Nottingham attacks: Court accepts triple killer’s guilty plea

  • By Gavin Bevis and Press Association
  • BBC News

Image caption,

Ian Coates, Barnaby Webber and Grace O’Malley-Kumar died at the scene of the attacks

Prosecutors have accepted a plea of manslaughter on the basis of diminished responsibility from the man who stabbed three people in Nottingham.

Students Barnaby Webber and Grace O’Malley-Kumar, both 19, and school caretaker Ian Coates, 65, died after being attacked on 13 June.

Valdo Calocane denied murder but admitted manslaughter in November.

His pleas of not guilty to murder and guilty to manslaughter were accepted at Nottingham Crown Court.

They were accepted on the basis of diminished responsibility due to “serious” mental illness, the hearing was told.

Prosecutor Karim Khalil KC said the families of the victims had been consulted before the prosecution decided to accept the pleas entered.

Calocane, who answered to the name Adam Mendes in court, also admitted attempting to murder three pedestrians who were hit by a van on the morning of the attacks.

The 32-year-old now faces a sentencing hearing expected to last for about two days.

Image source, Nottinghamshire Police

Image caption,

Calocane was arrested shortly after the attacks

University of Nottingham students Mr Webber and Ms O’Malley-Kumar were walking home to their student accommodation after an end-of-term night-out when they were fatally stabbed in Ilkeston Road just after 04:00 BST.

Mr Coates was found dead with knife injuries in Magdala Road after his van was stolen.

Pedestrians Wayne Birkett, Marcin Gawronski and Sharon Miller were then driven at in Milton Street and Upper Parliament Street, in the city centre.

Officers stopped the van in Milton Street and Calocane was arrested.

‘Incredible bravery’

Mr Khalil said Mr Webber had been stabbed “repeatedly” with a dagger, inflicting “grave injuries” and causing him to fall to the floor.

Ms O’Malley-Kumar showed “incredible bravery” and tried to protect her friend, fighting and pushing Calocane into the road, but the killer then turned his attention to her and was “as uncompromisingly brutal in his assault”, he added.

Family members in the public gallery sobbed as Mr Khalil told the court Ms O’Malley-Kumar’s injuries were too severe and she collapsed as Mr Webber tried to defend himself from the ground, kicking out at his attacker, before Calocane “calmly” walked away.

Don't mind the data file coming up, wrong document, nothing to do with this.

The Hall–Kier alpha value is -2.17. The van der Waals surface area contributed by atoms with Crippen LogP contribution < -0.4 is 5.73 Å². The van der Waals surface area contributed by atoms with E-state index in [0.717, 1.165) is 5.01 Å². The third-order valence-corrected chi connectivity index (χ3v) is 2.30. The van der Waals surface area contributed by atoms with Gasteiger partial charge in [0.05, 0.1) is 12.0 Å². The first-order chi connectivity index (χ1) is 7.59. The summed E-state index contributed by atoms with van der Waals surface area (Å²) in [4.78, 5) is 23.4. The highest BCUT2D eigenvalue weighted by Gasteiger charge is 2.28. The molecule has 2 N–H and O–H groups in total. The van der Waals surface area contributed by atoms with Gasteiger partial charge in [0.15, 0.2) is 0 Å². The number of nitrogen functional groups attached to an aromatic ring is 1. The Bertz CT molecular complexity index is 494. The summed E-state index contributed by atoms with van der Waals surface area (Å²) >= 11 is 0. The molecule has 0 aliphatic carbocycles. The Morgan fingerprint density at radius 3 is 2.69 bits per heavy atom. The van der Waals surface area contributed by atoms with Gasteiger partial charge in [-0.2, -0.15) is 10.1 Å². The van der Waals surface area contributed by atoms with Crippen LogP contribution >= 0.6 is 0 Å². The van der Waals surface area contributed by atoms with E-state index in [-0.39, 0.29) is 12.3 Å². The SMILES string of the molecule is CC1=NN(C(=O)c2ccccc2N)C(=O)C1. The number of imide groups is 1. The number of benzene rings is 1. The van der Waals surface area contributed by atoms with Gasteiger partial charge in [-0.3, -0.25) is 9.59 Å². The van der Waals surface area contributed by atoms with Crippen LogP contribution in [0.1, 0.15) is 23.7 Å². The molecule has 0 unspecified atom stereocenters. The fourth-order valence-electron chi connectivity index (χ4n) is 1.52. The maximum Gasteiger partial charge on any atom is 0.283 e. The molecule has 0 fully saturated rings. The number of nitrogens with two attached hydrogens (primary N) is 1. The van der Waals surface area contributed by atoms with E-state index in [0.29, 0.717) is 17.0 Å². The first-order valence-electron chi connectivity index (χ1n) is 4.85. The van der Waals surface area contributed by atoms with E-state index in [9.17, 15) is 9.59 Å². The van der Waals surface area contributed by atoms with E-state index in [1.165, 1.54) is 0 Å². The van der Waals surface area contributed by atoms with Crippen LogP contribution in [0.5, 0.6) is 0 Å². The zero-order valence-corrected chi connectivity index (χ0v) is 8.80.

The court was told he made his way from the scene of the initial double killing to a residential hostel in Mapperley Road, where he arrived at about 05:00 BST.

At 05:04 BST he tried to gain access to the premises through ground floor windows, but “retreated” after being confronted by an occupant who punched him in the face.

Ian Coates, who was driving his Vauxhall van in nearby Magdala Road, was repeatedly stabbed, suffering wounds to his abdomen and chest, at about 05:14 BST.

Mr Khalil told the court: “The defendant then took Ian Coates’ van, leaving him for dead.”

Mr Coates was discovered by members of the public shortly after 05:30 BST, found to be unresponsive and was pronounced dead shortly after paramedics and police arrived

Mr Khalil said that three psychiatrists had assessed Calocane, concluding that despite suffering paranoid schizophrenia he would have understood the nature of his conduct in attacking three of his victims with a dagger described in court as “a double-edged fighting knife”.

The prosecutor said: “We have also consulted with the families of the deceased.

“We considered carefully representations made in the course of those consultations; we also considered the particular gravity and complexity of this case, including that which we submit are the grossly aggravating factors of the multiplicity of fatal and intended fatal offending.

“In these circumstances, the Crown concluded that it was appropriate to accept the pleas to manslaughter on the basis of diminished responsibility.

“For the avoidance of any possible doubt, it is the Crown’s position that the appalling facts of this case render it to be one of the utmost seriousness.”

Calocane’s barrister Peter Joyce KC told a previous hearing the defendant “does not dispute the physical facts of the prosecution’s case” but was suffering from “extreme” mental illness at the time of the incident.

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